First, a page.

The most common financial definition of batting average counts a hit as outperforming the market (say the S&P 500) over a given time period, say 3 months. An out is under-performing the market. Generally a .500 batting average is analogous to the the Mendoza line in baseball. Sadly, many fund managers and financial planners bat below .500. And often those that do exceed .500 get there by early luck… luck which generally fades (back below .500) with time.
Just like in baseball batting average is not the most useful static in finance. OPS (on base plus slugging percentage) is probably a better financial stat… if it existed. Instead financial stats like Sharpe Ratio and alpha fulfill a similar role of financial performance measurement. The problem with all these financial stats for measuring fund managers is there are simply not enough “plate appearances” to reliably measure a fund manager’s performance until his or her career is almost over! It is only after a long financial career that the difference between skill and luck can be accurately sorted out… a bit late I’d say for investors looking to pick fund or fund managers.
There is a factor other than stats that financial and baseball matter share. In a recent conversation someone mentioned that baseball is the only major sport where the player scores [directly]. In other words the runner himself (herself) scores by getting safely to home plate. Basketball, football, and hockey require an object (ball or puck) to cross a threshold. Football requires a ball + a player to score a touchdown, but a field goal does not directly require a player to fly through the uprights! Only in baseball does the player himself score a run.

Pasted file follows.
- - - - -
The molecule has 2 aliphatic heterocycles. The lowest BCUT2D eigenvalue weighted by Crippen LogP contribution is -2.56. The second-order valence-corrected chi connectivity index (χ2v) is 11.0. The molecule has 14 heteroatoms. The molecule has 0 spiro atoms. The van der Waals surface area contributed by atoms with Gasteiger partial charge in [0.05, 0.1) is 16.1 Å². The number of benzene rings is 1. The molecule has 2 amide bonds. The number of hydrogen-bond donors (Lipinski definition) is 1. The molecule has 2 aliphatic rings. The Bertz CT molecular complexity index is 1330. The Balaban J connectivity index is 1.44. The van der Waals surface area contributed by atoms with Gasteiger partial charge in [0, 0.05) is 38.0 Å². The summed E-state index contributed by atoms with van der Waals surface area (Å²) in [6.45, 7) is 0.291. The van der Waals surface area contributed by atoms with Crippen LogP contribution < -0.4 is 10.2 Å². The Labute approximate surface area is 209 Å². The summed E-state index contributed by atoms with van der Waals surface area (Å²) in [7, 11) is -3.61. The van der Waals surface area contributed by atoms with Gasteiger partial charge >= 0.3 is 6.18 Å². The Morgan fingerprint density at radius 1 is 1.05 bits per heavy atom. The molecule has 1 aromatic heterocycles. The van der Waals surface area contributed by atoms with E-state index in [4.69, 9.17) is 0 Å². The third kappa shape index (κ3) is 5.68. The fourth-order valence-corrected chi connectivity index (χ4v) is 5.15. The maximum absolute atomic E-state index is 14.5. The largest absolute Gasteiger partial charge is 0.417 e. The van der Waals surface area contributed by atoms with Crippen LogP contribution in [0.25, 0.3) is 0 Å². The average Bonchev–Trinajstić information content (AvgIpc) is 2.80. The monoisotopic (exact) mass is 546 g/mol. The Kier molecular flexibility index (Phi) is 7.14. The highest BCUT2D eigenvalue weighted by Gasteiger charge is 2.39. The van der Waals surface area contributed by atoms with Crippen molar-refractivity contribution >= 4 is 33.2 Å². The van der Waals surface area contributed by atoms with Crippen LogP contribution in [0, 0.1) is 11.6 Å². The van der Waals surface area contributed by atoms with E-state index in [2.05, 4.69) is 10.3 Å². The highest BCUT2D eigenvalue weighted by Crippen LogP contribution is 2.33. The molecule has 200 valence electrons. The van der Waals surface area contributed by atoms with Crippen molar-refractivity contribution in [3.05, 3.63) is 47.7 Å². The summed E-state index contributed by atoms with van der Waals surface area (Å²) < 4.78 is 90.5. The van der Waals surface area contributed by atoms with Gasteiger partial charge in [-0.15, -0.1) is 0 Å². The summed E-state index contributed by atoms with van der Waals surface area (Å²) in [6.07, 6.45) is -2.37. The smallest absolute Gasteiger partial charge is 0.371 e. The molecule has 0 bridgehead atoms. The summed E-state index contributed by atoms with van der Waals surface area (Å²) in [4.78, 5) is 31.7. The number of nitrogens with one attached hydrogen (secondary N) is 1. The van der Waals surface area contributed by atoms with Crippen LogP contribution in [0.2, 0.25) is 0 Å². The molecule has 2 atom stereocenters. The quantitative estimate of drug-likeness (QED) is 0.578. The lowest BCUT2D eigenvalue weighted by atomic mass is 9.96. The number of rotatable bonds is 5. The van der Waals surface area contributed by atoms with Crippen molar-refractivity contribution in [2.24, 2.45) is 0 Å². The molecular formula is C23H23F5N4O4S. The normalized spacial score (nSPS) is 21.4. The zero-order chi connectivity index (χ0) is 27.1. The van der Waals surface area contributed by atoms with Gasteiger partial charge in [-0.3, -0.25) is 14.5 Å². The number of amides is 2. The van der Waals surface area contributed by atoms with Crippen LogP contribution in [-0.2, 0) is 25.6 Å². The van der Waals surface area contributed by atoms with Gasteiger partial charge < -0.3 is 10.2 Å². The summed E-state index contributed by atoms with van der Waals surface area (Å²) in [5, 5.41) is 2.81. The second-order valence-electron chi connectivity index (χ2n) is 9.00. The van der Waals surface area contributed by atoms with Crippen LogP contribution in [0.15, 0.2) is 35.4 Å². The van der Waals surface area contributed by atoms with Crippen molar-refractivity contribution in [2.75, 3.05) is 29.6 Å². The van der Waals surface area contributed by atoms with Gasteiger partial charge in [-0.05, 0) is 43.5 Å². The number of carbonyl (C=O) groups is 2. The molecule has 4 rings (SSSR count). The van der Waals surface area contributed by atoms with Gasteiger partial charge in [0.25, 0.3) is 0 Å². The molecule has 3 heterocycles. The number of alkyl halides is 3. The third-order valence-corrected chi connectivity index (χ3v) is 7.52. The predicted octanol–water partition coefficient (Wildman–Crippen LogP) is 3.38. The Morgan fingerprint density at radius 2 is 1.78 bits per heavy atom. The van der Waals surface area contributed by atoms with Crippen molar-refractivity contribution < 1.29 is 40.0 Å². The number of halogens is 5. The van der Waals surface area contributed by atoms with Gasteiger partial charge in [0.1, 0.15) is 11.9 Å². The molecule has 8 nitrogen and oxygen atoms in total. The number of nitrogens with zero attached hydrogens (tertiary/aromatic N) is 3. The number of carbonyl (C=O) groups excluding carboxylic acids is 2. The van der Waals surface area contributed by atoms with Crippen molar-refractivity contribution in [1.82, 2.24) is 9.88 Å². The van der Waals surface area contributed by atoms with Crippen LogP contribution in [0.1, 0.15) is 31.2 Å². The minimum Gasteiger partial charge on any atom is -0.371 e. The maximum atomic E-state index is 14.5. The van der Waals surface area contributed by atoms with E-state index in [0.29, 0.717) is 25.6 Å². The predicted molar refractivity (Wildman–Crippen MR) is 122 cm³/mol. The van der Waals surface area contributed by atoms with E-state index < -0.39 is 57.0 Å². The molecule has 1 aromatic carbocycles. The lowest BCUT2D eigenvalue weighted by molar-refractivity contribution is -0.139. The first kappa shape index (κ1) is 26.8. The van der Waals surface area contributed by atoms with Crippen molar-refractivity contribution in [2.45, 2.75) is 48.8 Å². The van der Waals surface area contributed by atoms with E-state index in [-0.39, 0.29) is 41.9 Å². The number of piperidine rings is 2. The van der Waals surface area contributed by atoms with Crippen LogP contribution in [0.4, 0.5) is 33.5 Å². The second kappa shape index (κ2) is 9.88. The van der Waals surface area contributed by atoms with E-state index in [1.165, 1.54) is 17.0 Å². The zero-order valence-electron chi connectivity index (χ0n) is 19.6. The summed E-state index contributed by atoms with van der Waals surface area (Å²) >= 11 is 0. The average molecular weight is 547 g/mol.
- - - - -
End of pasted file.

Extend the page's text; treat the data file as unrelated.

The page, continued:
This analogy can be extended to the idea that the investor herself can be the only thing that matters (that scores). At the end of the day it the investor who determines how successful she is at meeting her financial goals. The Sabermetrics of finance may help her get there, but ultimately it is the investor herself who has a winning, losing, or World-Series-Championship financial season.
The rule of 72 is an easy way to make fast financial calculations in your head (or on a sheet of paper)… no calculator is necessary. The idea is that you can determine how fast money will double based on an interest rate or rate of return. Divide 72 by the interest rate and that is the number of years it will take for the investment to double.
For example if a CD (Certificate of Deposit) is paying 6% it will double in 12 years because 72/6 = 12.
The rule of 72 can be used for decreases in value, such as inflation. If inflation is 4%, money under a mattress loses 4% per year in value. Because 72/4 = 18, that money’s value will be cut in half in 18 years. So positive returns divided into 72 tell how long it will take your investment to double and negative returns how long to lose half its value.